In time, we’ll propose our own plans to get the economy moving; when they think one up? to ensure it works for people, and not against them; and to build broad growth and opportunity by modernising the economy to create more and ­better jobs. Well aren't they just luverly comforting hollow "aspirations"?
No mention of the method they intend to employ other than from robbing it from their former working class but now retired "True believers!"
Most retired people were working people fellas. You conveniently forgot that, also forgot that it was Labor who encouraged, and legislated, that they save for their retirement self support. Traitorous bastards.


Ours will be a positive vision, as we go about reclaiming Labor’s rightful place as the party of aspiration and] the suburbs.

"the SUBURBS!
That was the moment Joel Fitzgibbon and every Labor candidate, past and prospective, north and west of the Sydney CBD slit their wrists!

Labor is alllll about the cities while not understanding why 'the bush' doesn't vote for them.Huh


We will take time to properly develop and consult on our policy and plans, and to get them right.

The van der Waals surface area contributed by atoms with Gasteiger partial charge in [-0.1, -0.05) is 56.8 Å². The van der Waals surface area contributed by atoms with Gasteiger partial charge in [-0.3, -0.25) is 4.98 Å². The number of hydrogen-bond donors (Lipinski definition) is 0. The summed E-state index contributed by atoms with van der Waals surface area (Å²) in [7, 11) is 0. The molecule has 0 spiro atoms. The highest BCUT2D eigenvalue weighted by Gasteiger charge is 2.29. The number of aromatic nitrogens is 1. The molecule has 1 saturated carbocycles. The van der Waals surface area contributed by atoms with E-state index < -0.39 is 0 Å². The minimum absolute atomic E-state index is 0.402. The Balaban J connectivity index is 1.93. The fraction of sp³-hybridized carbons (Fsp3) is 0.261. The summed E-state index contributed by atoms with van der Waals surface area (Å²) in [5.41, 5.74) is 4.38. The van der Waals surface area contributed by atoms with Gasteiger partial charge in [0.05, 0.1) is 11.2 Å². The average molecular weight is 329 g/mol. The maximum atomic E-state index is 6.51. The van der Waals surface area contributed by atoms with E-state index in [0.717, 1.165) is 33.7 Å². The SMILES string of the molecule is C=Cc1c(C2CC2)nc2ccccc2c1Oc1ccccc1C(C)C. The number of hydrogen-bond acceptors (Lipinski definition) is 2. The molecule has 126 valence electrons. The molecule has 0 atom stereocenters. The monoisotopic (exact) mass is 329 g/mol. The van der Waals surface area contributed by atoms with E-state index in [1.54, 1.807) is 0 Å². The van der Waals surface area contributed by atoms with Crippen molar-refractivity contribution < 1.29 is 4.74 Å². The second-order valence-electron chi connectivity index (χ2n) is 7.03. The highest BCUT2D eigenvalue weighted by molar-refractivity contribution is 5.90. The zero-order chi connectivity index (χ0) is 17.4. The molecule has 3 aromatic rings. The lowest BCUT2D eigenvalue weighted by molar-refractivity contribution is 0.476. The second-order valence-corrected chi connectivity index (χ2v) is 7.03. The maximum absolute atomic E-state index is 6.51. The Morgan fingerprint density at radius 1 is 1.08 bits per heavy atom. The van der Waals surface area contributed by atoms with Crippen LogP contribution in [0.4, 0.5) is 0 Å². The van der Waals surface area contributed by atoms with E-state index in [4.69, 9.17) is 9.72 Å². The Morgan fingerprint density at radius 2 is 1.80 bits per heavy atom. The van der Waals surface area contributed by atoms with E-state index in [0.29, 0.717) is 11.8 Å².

'Ello 'ello 'ello! There's a glimmer of hope for the true believers!
The Labor Party is finally going to "consult" on their policy, and have a good look at what a fustercluck of bleeding heart simplistic fakery and pie in the sky pork barreling their policy and plan actually was!

But they're going to "get them right." So at last they've realised and admitted that they got them wrong then.

Good luck with getting them right if they keep lining up all the things that they want to spend on and pay no attention to how to accrue the funds to pay for them without bankrupting the country entirely.
Maybe they should work on making the money first, and then allocating what they have to what needs it most??
..oh wait ... that's how the LNP does it. silly me
.Cool



(06-11-2019 06:43 PM)maxhr54 Wrote:  how good is the share market?
been rising since january
no doom and gloom there.
i'm up $40,000 since scomo was elected.

Onya Max! Good to see people benefiting from the electors getting it right. RolleyesCoolBig Grin

How good is Scomo?? ... it's okay, you don't have to admit it. Rolleyes

I got around 2 grand richer today. Got the grand for the car in cash in an envelope (white) plus it's saved me nearly a grand on not having to pay comp, and 3rd Party insurance, nor registration fee, nor will I need to renew my NRMA membership.